Firms Ordered to Identify Internet Message Posters
Plaintiff in a defamation suit seeks the identities of anonymous chat
room users who criticized him online.
In an action that challenges online anonymity,
a Florida appeals court has decided that Yahoo Inc. and America Online
must divulge the identities of the anonymous Internet users who posted
messages critical of a Florida marine services company.
The court's order came against the efforts
of the American Civil Liberties Union to protect the identity of eight
anonymous individuals who posted missives on a Yahoo financial chat room
about Erik Hvide, the former chief executive of Hvide Marine Inc.
Hvide alleged that personal attacks against
him caused damage to the company's image. He asked a trial judge to issue
subpoenas so he could find out who had posted the messages, and the judge
The ACLU argued that releasing the identities
of the John Does before there was any proof that Hvide had actually been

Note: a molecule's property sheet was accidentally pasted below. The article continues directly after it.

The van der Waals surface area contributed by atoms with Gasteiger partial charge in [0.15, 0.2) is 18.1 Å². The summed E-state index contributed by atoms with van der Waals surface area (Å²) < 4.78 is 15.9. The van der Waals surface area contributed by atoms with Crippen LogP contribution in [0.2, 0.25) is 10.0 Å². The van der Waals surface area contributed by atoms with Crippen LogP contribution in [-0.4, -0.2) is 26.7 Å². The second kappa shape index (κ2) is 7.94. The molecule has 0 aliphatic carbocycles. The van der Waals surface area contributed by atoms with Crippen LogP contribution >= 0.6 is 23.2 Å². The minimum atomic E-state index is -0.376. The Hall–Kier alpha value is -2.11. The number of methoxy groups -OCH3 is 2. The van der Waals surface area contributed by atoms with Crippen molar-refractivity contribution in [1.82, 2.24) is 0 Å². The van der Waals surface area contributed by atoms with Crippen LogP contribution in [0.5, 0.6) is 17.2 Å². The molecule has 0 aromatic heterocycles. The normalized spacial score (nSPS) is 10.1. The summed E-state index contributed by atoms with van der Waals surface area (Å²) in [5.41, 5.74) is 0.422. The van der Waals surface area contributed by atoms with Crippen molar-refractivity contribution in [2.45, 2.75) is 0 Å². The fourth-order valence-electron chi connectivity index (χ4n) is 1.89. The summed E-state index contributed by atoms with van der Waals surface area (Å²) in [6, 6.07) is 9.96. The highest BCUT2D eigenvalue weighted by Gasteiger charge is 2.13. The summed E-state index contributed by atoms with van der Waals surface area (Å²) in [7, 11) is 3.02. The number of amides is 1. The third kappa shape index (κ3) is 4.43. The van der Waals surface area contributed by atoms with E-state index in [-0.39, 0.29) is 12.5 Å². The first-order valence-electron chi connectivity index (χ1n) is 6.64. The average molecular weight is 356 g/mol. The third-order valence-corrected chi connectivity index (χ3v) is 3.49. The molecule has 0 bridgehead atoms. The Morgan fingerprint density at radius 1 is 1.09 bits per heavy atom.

defamed would violate the rights of the posters to remain anonymous.
Lyrissa Lidsky, who argued the case on behalf
of the ACLU, said the court's decision could send a chilling message to
anonymous Internet users that their identities could be exposed by even
the most trivial suits by corporations seeking to silence their critics.
Marc Rotenberg, director of the Electronic
Privacy Information Center in Washington, said a request for subpoenas
like the one made by Hvide "can be used to intimidate critics and whistle-blowers."
"Criticism alone can't be the blank check
for compelling disclosure," he said.
Hvide's attorney, Bruce Fischman, hailed
the ruling, saying it would force Internet users to "think a bit before
The Florida 3rd District Court of Appeals
decided Thursday to allow Hvide to send subpoenas to Yahoo and America
Online, which was the Internet service provider for some of the anonymous
Both Internet companies said Monday that
they would comply with the subpoenas.
After hearing arguments in the case, the
appeals court took the unusual step of allowing the lower court's ruling
to stand without issuing a written opinion. That means the court's action
last week will not serve as a precedent for future cases involving online
Lidsky said the appeals court's refusal
to write an opinion was a disappointment because it provided no guidance
to other courts facing similar cases. She said an appeal of the ruling
is being explored.